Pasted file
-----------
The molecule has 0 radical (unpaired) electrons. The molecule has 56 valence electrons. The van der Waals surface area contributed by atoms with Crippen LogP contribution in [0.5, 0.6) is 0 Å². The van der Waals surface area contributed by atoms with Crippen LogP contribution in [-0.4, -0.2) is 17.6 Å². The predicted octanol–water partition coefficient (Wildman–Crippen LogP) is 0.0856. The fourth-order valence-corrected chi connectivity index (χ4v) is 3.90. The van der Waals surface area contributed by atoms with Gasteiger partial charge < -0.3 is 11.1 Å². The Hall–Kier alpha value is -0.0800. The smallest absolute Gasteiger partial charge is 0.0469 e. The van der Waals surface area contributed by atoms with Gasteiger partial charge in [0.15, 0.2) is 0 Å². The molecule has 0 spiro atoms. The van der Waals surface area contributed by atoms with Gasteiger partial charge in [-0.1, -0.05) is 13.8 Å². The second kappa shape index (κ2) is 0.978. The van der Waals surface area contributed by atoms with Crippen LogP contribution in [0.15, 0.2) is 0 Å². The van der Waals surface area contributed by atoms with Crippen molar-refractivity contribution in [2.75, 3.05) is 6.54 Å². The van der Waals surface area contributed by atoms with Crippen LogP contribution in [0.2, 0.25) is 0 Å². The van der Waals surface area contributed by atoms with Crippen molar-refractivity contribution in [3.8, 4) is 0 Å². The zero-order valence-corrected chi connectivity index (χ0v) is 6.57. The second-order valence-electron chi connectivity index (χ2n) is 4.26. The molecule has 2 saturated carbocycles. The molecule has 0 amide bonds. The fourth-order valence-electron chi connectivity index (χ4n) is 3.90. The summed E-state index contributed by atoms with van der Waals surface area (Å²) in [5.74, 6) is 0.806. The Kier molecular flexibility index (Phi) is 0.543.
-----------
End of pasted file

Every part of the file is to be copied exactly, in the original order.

The molecule has 0 radical (unpaired) electrons. The molecule has 56 valence electrons. The van der Waals surface area contributed by atoms with Crippen LogP contribution in [0.5, 0.6) is 0 Å². The van der Waals surface area contributed by atoms with Crippen LogP contribution in [-0.4, -0.2) is 17.6 Å². The predicted octanol–water partition coefficient (Wildman–Crippen LogP) is 0.0856. The fourth-order valence-corrected chi connectivity index (χ4v) is 3.90. The van der Waals surface area contributed by atoms with Gasteiger partial charge < -0.3 is 11.1 Å². The Hall–Kier alpha value is -0.0800. The smallest absolute Gasteiger partial charge is 0.0469 e. The van der Waals surface area contributed by atoms with Gasteiger partial charge in [0.15, 0.2) is 0 Å². The molecule has 0 spiro atoms. The van der Waals surface area contributed by atoms with Gasteiger partial charge in [-0.1, -0.05) is 13.8 Å². The second kappa shape index (κ2) is 0.978. The van der Waals surface area contributed by atoms with Crippen LogP contribution in [0.15, 0.2) is 0 Å². The van der Waals surface area contributed by atoms with Crippen molar-refractivity contribution in [2.75, 3.05) is 6.54 Å². The van der Waals surface area contributed by atoms with Crippen LogP contribution in [0.2, 0.25) is 0 Å². The van der Waals surface area contributed by atoms with Crippen molar-refractivity contribution in [3.8, 4) is 0 Å². The zero-order valence-corrected chi connectivity index (χ0v) is 6.57. The second-order valence-electron chi connectivity index (χ2n) is 4.26. The molecule has 2 saturated carbocycles. The molecule has 0 amide bonds. The fourth-order valence-electron chi connectivity index (χ4n) is 3.90. The summed E-state index contributed by atoms with van der Waals surface area (Å²) in [5.74, 6) is 0.806. The Kier molecular flexibility index (Phi) is 0.543.